A much more helpful approach would be to say something like, “You must be tired with a young baby and a job. Would you like me to make you a cup of tea?”
This does two important things:
- It relates to how she’s feeling, so she feels acknowledged and appreciated.
- It offers something genuinely practical and kind.
So next time you meet a clearly exhausted mum, simply empathise with how she must feel (not look) and offer some practical help or small kindness, if appropriate.
2) “You should give up work and spend more time with your baby”
Ah, the guilt comment. The presumption that a mother must always be working by choice, rather than necessity to pay the bills. And if she is working by choice, then this is the wrong choice. Because a mother’s place is firmly by her baby’s side.
Let’s deal with this advice too. Yes, a mother may be working because she has to, not because she wants to. And if this is the case, how helpful is your comment? Especially if she’s already sleep deprived, exhausted and emotional.
She’d LOVE to spend all her time with her baby, but unless your opinion comes with a huge wad of money to enable her to actually do it, it’s not going to happen. All you are really achieving is making her feel worse about the financial trap she’s in, and probably more guilty at ‘abandoning’ her baby.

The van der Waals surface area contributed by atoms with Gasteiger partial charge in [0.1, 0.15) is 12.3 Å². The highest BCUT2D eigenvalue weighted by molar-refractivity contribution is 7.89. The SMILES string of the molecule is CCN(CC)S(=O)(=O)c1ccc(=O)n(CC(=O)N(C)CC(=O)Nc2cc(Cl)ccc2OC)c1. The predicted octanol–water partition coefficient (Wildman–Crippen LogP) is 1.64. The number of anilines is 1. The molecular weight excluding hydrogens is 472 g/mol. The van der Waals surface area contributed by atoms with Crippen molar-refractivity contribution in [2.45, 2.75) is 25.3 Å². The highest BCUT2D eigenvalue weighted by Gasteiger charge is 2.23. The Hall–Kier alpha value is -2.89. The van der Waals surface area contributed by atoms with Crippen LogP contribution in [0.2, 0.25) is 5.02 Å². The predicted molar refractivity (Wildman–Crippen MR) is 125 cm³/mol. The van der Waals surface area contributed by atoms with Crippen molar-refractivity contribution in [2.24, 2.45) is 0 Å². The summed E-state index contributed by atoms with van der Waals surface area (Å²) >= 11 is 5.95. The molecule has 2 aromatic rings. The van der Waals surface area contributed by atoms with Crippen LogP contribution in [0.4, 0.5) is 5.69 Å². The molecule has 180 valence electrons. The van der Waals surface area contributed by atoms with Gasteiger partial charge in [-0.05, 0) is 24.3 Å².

And what if she does have a choice? If she’s working not out of financial need, but emotional or intellectual need?
The best mother for any child is a happy mother who is emotionally fulfilled. And it’s not for anyone to say what fulfils another person.
So perhaps, for the mother you’re speaking to, working is something she needs to do in order to be happy and a great mum. Working can help stave off post natal depression. There have also been several studies that show that babies don’t suffer when their mothers return to work.
It’s hard enough for mothers to cope with their own inner feelings of guilt, and wrestle with all the media and personal interpretations of what makes a ‘good mother’, without people around them wading into the debate.
So please, never tell a mother than she needs to be at home with her baby, rather than at work. Or, indeed, the other way around. In fact don’t tell a mother she ‘needs’ to do or be anything at all.
Let her be the mother she wants or needs to be, and simply offer practical help and support if it’s welcome. Judgements don’t help anyone. And they certainly don’t pay the bills.
3) “You’re doing this wrong! Have you tried…”